Diabetes sufferers begin life the hard way

The taboo surrounding chronic illness need to be broken, say those living with type 1 diabetes 

For Rachel Portelli, the founder of an online platform called Supporting1Another, living with Type 1 diabetes on the sister island of Gozo has always brought it with an element of isolation.

“When I was growing up in Gozo I always thought I was the only one, because no one spoke about it; when I went to the hospital, everyone would be very hush-hush about it.”

Things may have changed since Portelli was a child, where it is well recognised today that Malta and Gozo have one of the highest rates of male obesity at 68% when compared to other EU member states, and the third-highest among females, at 49.1%.

But Portelli said growing up with diabetes was hard. “People would always say ‘if you eat well and exercise you’ll be fine’, or that if I didn’t eat too much sugar I wouldn’t have diabetes… it makes you feel like you’ve brought this on yourself when you haven’t – and that’s when some start blaming themselves or even others around them.”

Type 1 diabetes causes the level of glucose (sugar) in your blood to become too high, and it happens when your body can’t produce enough of a hormone called insulin, which controls blood glucose. Sufferers need daily injections of insulin to keep your blood glucose levels under control. But managing type 1 diabetes can take time to get used to.

Rachel Portelli
Rachel Portelli

A recent study by Research Trust Malta established that one in eight Maltese adults aged between 25 and 64, suffer from diabetes, of whom approximately 10,000 as of 2017 are unaware of the disease.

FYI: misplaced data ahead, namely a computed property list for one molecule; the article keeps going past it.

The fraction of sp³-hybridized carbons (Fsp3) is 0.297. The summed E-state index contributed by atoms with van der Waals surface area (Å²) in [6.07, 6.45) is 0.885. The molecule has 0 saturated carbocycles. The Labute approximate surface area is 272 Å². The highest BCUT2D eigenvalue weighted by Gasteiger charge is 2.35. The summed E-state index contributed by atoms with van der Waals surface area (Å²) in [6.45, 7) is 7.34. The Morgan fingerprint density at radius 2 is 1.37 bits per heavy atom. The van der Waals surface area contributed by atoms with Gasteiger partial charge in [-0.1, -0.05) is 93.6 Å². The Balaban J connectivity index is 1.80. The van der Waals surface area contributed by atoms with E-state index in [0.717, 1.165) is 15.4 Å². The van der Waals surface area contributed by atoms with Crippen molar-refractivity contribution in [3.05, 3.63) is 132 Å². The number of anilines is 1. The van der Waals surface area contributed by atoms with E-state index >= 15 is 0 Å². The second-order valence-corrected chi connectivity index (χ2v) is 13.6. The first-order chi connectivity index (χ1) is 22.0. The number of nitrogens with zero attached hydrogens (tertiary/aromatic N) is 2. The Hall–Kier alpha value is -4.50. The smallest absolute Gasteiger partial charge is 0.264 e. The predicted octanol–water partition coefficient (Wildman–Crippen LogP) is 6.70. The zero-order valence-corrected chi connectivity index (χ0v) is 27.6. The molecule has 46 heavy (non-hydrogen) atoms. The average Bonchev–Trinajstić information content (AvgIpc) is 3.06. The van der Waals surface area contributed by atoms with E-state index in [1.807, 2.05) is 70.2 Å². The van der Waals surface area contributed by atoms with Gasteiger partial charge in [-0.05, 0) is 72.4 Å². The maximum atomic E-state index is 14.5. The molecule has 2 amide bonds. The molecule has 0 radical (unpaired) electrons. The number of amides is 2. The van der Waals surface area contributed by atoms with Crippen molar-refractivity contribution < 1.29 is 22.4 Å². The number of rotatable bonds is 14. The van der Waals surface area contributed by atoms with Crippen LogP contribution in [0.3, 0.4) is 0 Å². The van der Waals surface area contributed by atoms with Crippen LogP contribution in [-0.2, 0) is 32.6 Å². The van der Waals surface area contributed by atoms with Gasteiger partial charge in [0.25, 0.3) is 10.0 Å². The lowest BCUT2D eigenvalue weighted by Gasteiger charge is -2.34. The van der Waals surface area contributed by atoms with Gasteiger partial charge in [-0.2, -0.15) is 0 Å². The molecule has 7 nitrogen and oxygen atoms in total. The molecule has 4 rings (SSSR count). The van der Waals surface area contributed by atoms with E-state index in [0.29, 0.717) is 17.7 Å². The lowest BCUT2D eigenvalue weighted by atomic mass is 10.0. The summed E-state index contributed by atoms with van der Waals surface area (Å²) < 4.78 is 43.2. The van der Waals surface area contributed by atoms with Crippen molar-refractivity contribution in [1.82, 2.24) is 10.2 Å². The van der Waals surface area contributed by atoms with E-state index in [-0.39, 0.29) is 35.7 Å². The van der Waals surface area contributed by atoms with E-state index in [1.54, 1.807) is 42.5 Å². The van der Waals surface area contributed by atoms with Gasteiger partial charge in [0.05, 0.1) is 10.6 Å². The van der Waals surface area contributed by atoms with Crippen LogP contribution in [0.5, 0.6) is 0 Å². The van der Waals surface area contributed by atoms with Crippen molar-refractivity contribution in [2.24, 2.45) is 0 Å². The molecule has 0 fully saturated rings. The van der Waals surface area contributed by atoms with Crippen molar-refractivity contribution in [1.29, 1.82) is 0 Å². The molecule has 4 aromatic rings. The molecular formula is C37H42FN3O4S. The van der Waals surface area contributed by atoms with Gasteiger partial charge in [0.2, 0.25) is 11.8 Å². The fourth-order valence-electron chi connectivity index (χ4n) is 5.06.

The International Diabetes Federation (IDF) also predicts that by 2045, 45.2% of Maltese adults will have diabetes. In 2017 there were 42,300 adult cases of diabetes in Malta, with 170 Maltese children and adolescents having Type 1 diabetes.

Portelli says diabetes affects people according to the stage of life they are in. “My priorities as a child or even a teenager were different to my priorities now, and that affects the way you deal with your condition. Living with diabetes means constantly needing to make decisions on a daily basis… it’s like taking a multiple-choice exam on a daily basis.”

Additionally, sufferers are prone to ‘diabetes burnout’, which is when they tire of living with the chronic illness and stop checking insulin levels or even stop taking insulin altogether.

“Most people don’t talk about it. Every day they tell you, ‘you need to take insulin’, because the thing is, it doesn’t matter what diet you’re on, what exercise you’re doing, whether it’s from morning to night – you need insulin, without it, you cannot cope. If you just don’t take it for a day it’s going to affect you negatively, let alone if you don’t take it for weeks or months, in which case you’ll end up in hospital,” Portelli says.

And for sufferers, there is really nothing to do about it except manage it as best as they can.